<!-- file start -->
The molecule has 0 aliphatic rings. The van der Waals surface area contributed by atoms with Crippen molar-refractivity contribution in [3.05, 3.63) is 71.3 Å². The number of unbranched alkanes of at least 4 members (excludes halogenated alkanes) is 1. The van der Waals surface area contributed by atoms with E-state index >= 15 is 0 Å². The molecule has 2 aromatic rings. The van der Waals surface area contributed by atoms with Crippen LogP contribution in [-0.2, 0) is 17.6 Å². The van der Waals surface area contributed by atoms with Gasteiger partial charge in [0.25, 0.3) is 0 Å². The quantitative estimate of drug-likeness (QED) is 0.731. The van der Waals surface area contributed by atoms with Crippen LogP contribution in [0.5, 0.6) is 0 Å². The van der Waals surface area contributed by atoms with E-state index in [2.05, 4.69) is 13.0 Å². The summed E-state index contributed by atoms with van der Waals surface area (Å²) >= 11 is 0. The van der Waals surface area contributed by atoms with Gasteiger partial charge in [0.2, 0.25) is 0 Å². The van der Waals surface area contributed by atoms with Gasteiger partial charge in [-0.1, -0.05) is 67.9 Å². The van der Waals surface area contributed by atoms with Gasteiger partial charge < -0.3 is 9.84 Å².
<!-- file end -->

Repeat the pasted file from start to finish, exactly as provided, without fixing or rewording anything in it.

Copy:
The molecule has 0 aliphatic rings. The van der Waals surface area contributed by atoms with Crippen molar-refractivity contribution in [3.05, 3.63) is 71.3 Å². The number of unbranched alkanes of at least 4 members (excludes halogenated alkanes) is 1. The van der Waals surface area contributed by atoms with E-state index >= 15 is 0 Å². The molecule has 2 aromatic rings. The van der Waals surface area contributed by atoms with Crippen LogP contribution in [-0.2, 0) is 17.6 Å². The van der Waals surface area contributed by atoms with Gasteiger partial charge in [0.25, 0.3) is 0 Å². The quantitative estimate of drug-likeness (QED) is 0.731. The van der Waals surface area contributed by atoms with Crippen LogP contribution in [0.5, 0.6) is 0 Å². The van der Waals surface area contributed by atoms with E-state index in [2.05, 4.69) is 13.0 Å². The summed E-state index contributed by atoms with van der Waals surface area (Å²) >= 11 is 0. The van der Waals surface area contributed by atoms with Gasteiger partial charge in [0.2, 0.25) is 0 Å². The van der Waals surface area contributed by atoms with Gasteiger partial charge in [-0.1, -0.05) is 67.9 Å². The van der Waals surface area contributed by atoms with Gasteiger partial charge < -0.3 is 9.84 Å².